Arteries are normally smooth and unobstructed on the inside, but as a person ages, arteries can become blocked with plaque. This process is called atherosclerosis , or hardening of the arteries. As more plaque builds up, the arteries narrow and stiffen. Eventually, if enough plaque builds up, blood flow to the leg arteries is reduced. When the arteries in the legs become blocked, the legs do not receive enough blood or oxygen.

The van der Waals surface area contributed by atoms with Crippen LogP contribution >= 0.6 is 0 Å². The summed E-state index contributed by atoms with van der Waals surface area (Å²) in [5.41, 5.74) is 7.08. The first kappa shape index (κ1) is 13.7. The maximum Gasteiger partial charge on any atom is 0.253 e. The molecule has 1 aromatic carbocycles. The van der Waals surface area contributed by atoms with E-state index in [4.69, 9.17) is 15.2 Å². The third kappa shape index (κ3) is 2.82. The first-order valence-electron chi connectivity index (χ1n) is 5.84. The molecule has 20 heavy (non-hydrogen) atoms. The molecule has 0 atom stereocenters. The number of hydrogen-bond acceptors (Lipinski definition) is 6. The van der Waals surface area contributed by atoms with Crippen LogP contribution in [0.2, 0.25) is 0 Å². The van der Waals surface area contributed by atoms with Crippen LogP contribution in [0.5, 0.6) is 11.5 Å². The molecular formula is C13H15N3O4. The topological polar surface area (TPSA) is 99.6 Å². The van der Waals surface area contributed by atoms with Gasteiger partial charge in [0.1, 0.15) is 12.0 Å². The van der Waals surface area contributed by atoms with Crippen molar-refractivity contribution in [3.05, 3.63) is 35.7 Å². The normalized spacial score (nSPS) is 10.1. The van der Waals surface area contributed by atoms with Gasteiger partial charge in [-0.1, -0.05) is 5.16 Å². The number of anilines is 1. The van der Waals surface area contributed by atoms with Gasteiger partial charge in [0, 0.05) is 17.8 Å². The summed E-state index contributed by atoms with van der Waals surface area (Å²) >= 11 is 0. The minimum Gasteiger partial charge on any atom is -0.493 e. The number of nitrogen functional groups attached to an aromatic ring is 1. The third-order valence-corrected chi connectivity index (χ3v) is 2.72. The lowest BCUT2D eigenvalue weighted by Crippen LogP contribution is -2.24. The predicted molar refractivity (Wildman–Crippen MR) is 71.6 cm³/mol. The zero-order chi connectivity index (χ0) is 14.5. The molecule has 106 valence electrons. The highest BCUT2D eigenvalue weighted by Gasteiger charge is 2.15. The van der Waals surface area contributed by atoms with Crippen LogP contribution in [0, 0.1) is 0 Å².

One treatment for blocked arteries in the legs is angioplasty and stenting. This minimally invasive procedure is similar to stenting for heart disease. A long, thin, flexible tube called a catheter is inserted through a small puncture site or incision over an artery in the groin. The catheter is guided through the arteries to the blocked area(s). Once in place, a special balloon attached to the catheter is inflated and deflated several times, pushing the plaque against the artery walls and widening the vessel. A tiny metal mesh tube called a stent is then placed in the narrowed artery to keep it open.
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